Why is the system overloaded? The answer starts with the rising number of high school graduates in the past few years and then takes some surprising turns.

In the early 1980s about three million students finished American high schools each year. Since 2000 the number has been about the same. But during the intervening period the high school population went through a long decline. The classes that finished high school from 1991 to 1996 contained barely 2.5 million students each. So even if nothing else had changed, getting into any given college should be 20 percent harder now than it was a decade ago, because there are that many more contenders.

From the archives:

"The Marketing of the Colleges" (October 1979)
As enrollments dwindle and competition for tuition-paying students intensifies, more and more colleges and universities are resorting to hard-sell strategies which in some cases impinge upon the traditional standards and canons of higher education. By Edward B. Fiske

In fact the increase in difficulty is much greater, and even more so at very selective schools, because so many other factors have changed. Back in the "baby bust" years, when weak colleges worried about simply meeting enrollment targets and strong ones worried about losing the best candidates to rivals, colleges launched creative efforts to drive up demand. They intensified the "junior mailing" program, and high school students whose test scores or other traits made them attractive found their mailboxes full of brochures urging them to think about Vassar or Tulane. (The colleges bought the data from the Educational Testing Service, which had collected demographic information from students who enrolled for tests and later matched it with their test scores.) Mailings now go out to high school sophomores and, according to a recent report prepared by Edward Gillis, the admissions director at the University of Miami, even freshmen. Early-decision programs, which effectively offer an edge to students who promise to enroll, also took off as a recruitment tool. (See "The Early-Decision Racket," September 2001 Atlantic.)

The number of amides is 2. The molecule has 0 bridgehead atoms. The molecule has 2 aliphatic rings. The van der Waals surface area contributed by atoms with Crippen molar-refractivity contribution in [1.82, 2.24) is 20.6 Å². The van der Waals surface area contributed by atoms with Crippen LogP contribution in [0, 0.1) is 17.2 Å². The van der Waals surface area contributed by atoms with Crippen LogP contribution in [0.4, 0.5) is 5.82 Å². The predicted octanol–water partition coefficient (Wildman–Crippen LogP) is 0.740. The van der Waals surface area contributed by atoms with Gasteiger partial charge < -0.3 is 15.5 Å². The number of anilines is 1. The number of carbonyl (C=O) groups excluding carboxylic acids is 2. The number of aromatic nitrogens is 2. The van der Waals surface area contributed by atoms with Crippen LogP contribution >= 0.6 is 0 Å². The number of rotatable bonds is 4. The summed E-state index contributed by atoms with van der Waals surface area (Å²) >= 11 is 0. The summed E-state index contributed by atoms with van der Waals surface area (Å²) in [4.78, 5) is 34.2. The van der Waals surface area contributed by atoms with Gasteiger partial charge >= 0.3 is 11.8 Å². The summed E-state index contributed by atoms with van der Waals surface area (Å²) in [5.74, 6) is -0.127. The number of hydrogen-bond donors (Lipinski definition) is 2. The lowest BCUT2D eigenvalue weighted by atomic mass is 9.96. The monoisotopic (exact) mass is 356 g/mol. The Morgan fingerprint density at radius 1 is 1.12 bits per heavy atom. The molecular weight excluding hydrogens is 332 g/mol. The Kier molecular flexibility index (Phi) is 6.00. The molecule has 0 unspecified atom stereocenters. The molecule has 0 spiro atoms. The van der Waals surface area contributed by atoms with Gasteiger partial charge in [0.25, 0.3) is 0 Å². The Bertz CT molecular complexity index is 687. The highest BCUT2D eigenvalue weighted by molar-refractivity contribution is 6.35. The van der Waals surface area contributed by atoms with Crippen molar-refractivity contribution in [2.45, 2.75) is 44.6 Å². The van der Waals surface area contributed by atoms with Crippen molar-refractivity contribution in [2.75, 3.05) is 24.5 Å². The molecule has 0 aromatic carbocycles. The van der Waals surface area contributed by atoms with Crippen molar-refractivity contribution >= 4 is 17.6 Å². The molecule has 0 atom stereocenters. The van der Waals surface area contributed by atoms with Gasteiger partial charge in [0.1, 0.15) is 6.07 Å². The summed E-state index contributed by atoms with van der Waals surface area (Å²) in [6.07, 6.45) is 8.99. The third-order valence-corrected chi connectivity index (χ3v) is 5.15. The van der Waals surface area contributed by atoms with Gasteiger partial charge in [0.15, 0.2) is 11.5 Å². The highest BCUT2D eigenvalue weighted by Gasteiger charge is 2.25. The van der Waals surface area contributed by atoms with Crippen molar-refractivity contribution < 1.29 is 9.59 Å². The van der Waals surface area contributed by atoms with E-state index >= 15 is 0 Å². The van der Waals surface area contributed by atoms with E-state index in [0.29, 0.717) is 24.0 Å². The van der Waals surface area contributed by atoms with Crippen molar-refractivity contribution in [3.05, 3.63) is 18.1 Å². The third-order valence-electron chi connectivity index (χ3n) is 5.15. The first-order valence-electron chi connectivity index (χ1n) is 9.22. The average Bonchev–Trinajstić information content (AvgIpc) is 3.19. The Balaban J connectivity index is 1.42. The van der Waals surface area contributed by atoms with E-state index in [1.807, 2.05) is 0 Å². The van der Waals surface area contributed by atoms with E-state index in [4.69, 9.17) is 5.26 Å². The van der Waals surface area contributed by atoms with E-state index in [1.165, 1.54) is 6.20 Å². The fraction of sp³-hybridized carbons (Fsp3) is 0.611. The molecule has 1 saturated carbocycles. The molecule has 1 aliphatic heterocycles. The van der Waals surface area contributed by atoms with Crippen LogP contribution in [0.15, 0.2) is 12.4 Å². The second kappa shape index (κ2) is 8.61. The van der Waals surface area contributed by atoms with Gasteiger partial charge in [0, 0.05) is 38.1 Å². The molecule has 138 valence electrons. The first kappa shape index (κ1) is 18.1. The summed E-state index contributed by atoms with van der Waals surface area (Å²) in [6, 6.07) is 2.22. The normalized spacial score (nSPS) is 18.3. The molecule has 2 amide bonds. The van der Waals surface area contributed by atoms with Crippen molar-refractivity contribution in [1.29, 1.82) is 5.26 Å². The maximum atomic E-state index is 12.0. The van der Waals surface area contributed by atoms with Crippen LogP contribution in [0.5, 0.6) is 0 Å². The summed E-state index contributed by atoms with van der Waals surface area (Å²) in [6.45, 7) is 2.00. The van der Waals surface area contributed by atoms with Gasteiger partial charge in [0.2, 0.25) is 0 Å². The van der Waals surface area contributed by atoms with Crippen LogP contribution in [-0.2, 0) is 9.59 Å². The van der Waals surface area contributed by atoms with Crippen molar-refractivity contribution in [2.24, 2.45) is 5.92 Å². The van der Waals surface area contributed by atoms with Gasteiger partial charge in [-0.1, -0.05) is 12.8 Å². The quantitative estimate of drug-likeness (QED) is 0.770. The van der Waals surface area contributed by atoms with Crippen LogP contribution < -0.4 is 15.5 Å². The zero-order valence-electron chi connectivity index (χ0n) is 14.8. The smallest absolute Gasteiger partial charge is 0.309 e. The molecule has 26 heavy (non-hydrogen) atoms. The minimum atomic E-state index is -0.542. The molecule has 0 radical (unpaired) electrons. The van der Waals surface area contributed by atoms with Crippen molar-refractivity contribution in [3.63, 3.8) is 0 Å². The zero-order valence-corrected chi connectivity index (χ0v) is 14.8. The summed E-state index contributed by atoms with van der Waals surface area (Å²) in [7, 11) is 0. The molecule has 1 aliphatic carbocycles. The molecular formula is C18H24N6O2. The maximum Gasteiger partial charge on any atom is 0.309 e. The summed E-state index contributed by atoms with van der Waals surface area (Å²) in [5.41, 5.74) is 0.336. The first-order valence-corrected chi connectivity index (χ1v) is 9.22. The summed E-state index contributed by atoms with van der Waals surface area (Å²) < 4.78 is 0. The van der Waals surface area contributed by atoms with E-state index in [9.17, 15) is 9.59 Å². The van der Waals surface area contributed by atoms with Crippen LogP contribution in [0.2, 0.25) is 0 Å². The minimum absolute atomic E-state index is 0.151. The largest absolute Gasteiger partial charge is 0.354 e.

In the 1990s colleges put more time and money into admissions-office "road trips"—tours to high schools in distant parts of the country, so that more California students might try for Duke and more New Yorkers would think of Occidental. Most colleges broadened their applicant pool, and by now as many as fifty have joined the previously small group of colleges that are truly "national," drawing strong applicants from every part of the country. Robert Zemsky, the chair of the Learning Alliance for Higher Education, at the University of Pennsylvania, coined the term "national students" to describe those who compete for places in selective colleges in any part of the country. Compared with local, regional, or in-state students, who apply only within their home area, national students have higher grades and SAT scores, Zemsky found, and better overall records. The more of them who apply to any given college, the stiffer the competition for everyone else. Colleges also became more serious about attracting an international student body. Candidates from, especially, the former Soviet bloc, India, and China have increased both the size and the quality of the applicant pool.